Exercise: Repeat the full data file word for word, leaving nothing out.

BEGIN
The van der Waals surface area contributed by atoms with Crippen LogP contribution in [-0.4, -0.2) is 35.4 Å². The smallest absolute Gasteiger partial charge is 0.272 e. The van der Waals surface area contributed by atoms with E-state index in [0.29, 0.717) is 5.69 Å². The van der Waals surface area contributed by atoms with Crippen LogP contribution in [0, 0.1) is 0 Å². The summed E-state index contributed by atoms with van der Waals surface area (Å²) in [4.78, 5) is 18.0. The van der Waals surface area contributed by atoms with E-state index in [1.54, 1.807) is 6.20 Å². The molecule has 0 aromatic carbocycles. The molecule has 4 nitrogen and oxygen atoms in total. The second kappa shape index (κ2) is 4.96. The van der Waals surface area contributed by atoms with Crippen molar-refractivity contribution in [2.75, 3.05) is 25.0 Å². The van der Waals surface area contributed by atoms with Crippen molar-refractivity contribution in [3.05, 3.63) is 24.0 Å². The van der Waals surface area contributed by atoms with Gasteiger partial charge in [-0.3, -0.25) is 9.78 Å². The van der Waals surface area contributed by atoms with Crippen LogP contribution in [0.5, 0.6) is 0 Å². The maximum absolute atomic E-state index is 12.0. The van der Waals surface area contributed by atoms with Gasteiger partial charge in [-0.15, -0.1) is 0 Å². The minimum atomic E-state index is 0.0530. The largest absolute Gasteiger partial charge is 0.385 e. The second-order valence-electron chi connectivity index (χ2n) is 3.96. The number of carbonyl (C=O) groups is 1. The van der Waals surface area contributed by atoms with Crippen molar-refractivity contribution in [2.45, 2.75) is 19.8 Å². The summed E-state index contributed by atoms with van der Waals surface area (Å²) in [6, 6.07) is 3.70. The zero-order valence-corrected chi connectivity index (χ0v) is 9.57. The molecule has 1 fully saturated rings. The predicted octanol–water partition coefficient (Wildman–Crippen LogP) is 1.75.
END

The van der Waals surface area contributed by atoms with Crippen LogP contribution in [-0.4, -0.2) is 35.4 Å². The smallest absolute Gasteiger partial charge is 0.272 e. The van der Waals surface area contributed by atoms with E-state index in [0.29, 0.717) is 5.69 Å². The van der Waals surface area contributed by atoms with Crippen LogP contribution in [0, 0.1) is 0 Å². The summed E-state index contributed by atoms with van der Waals surface area (Å²) in [4.78, 5) is 18.0. The van der Waals surface area contributed by atoms with E-state index in [1.54, 1.807) is 6.20 Å². The molecule has 0 aromatic carbocycles. The molecule has 4 nitrogen and oxygen atoms in total. The second kappa shape index (κ2) is 4.96. The van der Waals surface area contributed by atoms with Crippen molar-refractivity contribution in [2.75, 3.05) is 25.0 Å². The van der Waals surface area contributed by atoms with Crippen molar-refractivity contribution in [3.05, 3.63) is 24.0 Å². The van der Waals surface area contributed by atoms with Gasteiger partial charge in [-0.3, -0.25) is 9.78 Å². The van der Waals surface area contributed by atoms with Crippen LogP contribution in [0.5, 0.6) is 0 Å². The maximum absolute atomic E-state index is 12.0. The van der Waals surface area contributed by atoms with Gasteiger partial charge in [-0.15, -0.1) is 0 Å². The minimum atomic E-state index is 0.0530. The largest absolute Gasteiger partial charge is 0.385 e. The second-order valence-electron chi connectivity index (χ2n) is 3.96. The number of carbonyl (C=O) groups is 1. The van der Waals surface area contributed by atoms with Crippen molar-refractivity contribution in [2.45, 2.75) is 19.8 Å². The summed E-state index contributed by atoms with van der Waals surface area (Å²) in [6, 6.07) is 3.70. The zero-order valence-corrected chi connectivity index (χ0v) is 9.57. The molecule has 1 fully saturated rings. The predicted octanol–water partition coefficient (Wildman–Crippen LogP) is 1.75.